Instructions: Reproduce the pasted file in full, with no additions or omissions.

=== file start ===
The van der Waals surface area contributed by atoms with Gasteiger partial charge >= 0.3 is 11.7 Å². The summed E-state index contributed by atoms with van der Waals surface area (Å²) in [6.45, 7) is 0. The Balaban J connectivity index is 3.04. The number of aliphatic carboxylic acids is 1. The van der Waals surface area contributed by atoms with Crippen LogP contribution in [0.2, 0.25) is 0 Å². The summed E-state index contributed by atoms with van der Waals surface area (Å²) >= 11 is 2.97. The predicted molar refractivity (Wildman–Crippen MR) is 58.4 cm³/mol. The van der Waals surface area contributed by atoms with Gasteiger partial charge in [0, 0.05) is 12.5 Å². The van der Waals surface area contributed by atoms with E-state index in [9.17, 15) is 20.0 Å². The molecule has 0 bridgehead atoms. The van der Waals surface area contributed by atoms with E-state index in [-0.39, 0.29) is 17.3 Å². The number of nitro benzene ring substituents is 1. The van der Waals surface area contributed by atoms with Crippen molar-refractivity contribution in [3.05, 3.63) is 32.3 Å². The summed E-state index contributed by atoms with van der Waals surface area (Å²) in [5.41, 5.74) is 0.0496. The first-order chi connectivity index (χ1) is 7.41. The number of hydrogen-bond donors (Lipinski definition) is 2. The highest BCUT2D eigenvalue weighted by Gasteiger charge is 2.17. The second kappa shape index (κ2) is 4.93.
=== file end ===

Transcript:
The van der Waals surface area contributed by atoms with Gasteiger partial charge >= 0.3 is 11.7 Å². The summed E-state index contributed by atoms with van der Waals surface area (Å²) in [6.45, 7) is 0. The Balaban J connectivity index is 3.04. The number of aliphatic carboxylic acids is 1. The van der Waals surface area contributed by atoms with Crippen LogP contribution in [0.2, 0.25) is 0 Å². The summed E-state index contributed by atoms with van der Waals surface area (Å²) >= 11 is 2.97. The predicted molar refractivity (Wildman–Crippen MR) is 58.4 cm³/mol. The van der Waals surface area contributed by atoms with Gasteiger partial charge in [0, 0.05) is 12.5 Å². The van der Waals surface area contributed by atoms with E-state index in [9.17, 15) is 20.0 Å². The molecule has 0 bridgehead atoms. The van der Waals surface area contributed by atoms with E-state index in [-0.39, 0.29) is 17.3 Å². The number of nitro benzene ring substituents is 1. The van der Waals surface area contributed by atoms with Crippen molar-refractivity contribution in [3.05, 3.63) is 32.3 Å². The summed E-state index contributed by atoms with van der Waals surface area (Å²) in [5.41, 5.74) is 0.0496. The first-order chi connectivity index (χ1) is 7.41. The number of hydrogen-bond donors (Lipinski definition) is 2. The highest BCUT2D eigenvalue weighted by Gasteiger charge is 2.17. The second kappa shape index (κ2) is 4.93.